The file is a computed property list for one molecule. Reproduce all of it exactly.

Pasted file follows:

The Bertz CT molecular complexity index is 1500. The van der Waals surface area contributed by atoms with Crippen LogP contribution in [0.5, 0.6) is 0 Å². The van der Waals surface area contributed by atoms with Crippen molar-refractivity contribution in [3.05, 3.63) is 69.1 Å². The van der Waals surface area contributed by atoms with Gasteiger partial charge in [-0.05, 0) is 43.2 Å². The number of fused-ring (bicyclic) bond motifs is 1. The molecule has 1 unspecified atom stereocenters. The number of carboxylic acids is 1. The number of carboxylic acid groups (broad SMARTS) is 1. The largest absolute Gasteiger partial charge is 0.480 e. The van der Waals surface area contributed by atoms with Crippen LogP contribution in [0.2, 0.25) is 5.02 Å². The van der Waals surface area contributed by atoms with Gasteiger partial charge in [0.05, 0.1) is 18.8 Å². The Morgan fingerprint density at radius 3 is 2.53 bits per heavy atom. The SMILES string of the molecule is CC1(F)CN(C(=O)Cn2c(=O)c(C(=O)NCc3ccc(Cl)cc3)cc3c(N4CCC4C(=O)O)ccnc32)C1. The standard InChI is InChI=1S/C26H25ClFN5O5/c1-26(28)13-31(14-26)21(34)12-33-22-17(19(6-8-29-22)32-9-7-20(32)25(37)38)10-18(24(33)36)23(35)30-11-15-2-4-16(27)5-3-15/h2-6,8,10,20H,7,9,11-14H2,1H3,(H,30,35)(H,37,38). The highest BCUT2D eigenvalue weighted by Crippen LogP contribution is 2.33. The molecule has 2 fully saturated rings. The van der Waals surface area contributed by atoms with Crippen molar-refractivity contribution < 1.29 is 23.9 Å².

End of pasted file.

The Bertz CT molecular complexity index is 1500. The van der Waals surface area contributed by atoms with Crippen LogP contribution in [0.5, 0.6) is 0 Å². The van der Waals surface area contributed by atoms with Crippen molar-refractivity contribution in [3.05, 3.63) is 69.1 Å². The van der Waals surface area contributed by atoms with Gasteiger partial charge in [-0.05, 0) is 43.2 Å². The number of fused-ring (bicyclic) bond motifs is 1. The molecule has 1 unspecified atom stereocenters. The number of carboxylic acids is 1. The number of carboxylic acid groups (broad SMARTS) is 1. The largest absolute Gasteiger partial charge is 0.480 e. The van der Waals surface area contributed by atoms with Crippen LogP contribution in [0.2, 0.25) is 5.02 Å². The van der Waals surface area contributed by atoms with Gasteiger partial charge in [0.05, 0.1) is 18.8 Å². The Morgan fingerprint density at radius 3 is 2.53 bits per heavy atom. The SMILES string of the molecule is CC1(F)CN(C(=O)Cn2c(=O)c(C(=O)NCc3ccc(Cl)cc3)cc3c(N4CCC4C(=O)O)ccnc32)C1. The standard InChI is InChI=1S/C26H25ClFN5O5/c1-26(28)13-31(14-26)21(34)12-33-22-17(19(6-8-29-22)32-9-7-20(32)25(37)38)10-18(24(33)36)23(35)30-11-15-2-4-16(27)5-3-15/h2-6,8,10,20H,7,9,11-14H2,1H3,(H,30,35)(H,37,38). The highest BCUT2D eigenvalue weighted by Crippen LogP contribution is 2.33. The molecule has 2 fully saturated rings. The van der Waals surface area contributed by atoms with Crippen molar-refractivity contribution < 1.29 is 23.9 Å².